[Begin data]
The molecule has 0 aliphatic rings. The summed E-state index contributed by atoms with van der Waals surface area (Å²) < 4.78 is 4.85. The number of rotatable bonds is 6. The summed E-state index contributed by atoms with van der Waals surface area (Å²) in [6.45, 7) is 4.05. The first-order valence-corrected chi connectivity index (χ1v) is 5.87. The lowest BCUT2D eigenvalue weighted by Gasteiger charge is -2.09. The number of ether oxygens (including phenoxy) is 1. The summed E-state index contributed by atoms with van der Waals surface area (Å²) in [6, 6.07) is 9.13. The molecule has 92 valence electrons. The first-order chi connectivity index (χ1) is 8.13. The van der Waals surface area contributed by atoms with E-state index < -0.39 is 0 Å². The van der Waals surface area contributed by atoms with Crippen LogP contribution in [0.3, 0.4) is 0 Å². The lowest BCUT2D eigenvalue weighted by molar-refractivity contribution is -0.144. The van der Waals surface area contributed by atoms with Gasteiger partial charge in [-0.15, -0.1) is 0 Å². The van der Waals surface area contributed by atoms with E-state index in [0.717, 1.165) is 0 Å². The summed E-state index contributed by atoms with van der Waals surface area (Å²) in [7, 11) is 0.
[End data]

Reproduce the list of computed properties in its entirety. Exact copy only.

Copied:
The molecule has 0 aliphatic rings. The summed E-state index contributed by atoms with van der Waals surface area (Å²) < 4.78 is 4.85. The number of rotatable bonds is 6. The summed E-state index contributed by atoms with van der Waals surface area (Å²) in [6.45, 7) is 4.05. The first-order valence-corrected chi connectivity index (χ1v) is 5.87. The lowest BCUT2D eigenvalue weighted by Gasteiger charge is -2.09. The number of ether oxygens (including phenoxy) is 1. The summed E-state index contributed by atoms with van der Waals surface area (Å²) in [6, 6.07) is 9.13. The molecule has 92 valence electrons. The first-order chi connectivity index (χ1) is 8.13. The van der Waals surface area contributed by atoms with E-state index < -0.39 is 0 Å². The van der Waals surface area contributed by atoms with Crippen LogP contribution in [0.3, 0.4) is 0 Å². The lowest BCUT2D eigenvalue weighted by molar-refractivity contribution is -0.144. The van der Waals surface area contributed by atoms with Gasteiger partial charge in [-0.15, -0.1) is 0 Å². The van der Waals surface area contributed by atoms with E-state index in [0.717, 1.165) is 0 Å². The summed E-state index contributed by atoms with van der Waals surface area (Å²) in [7, 11) is 0.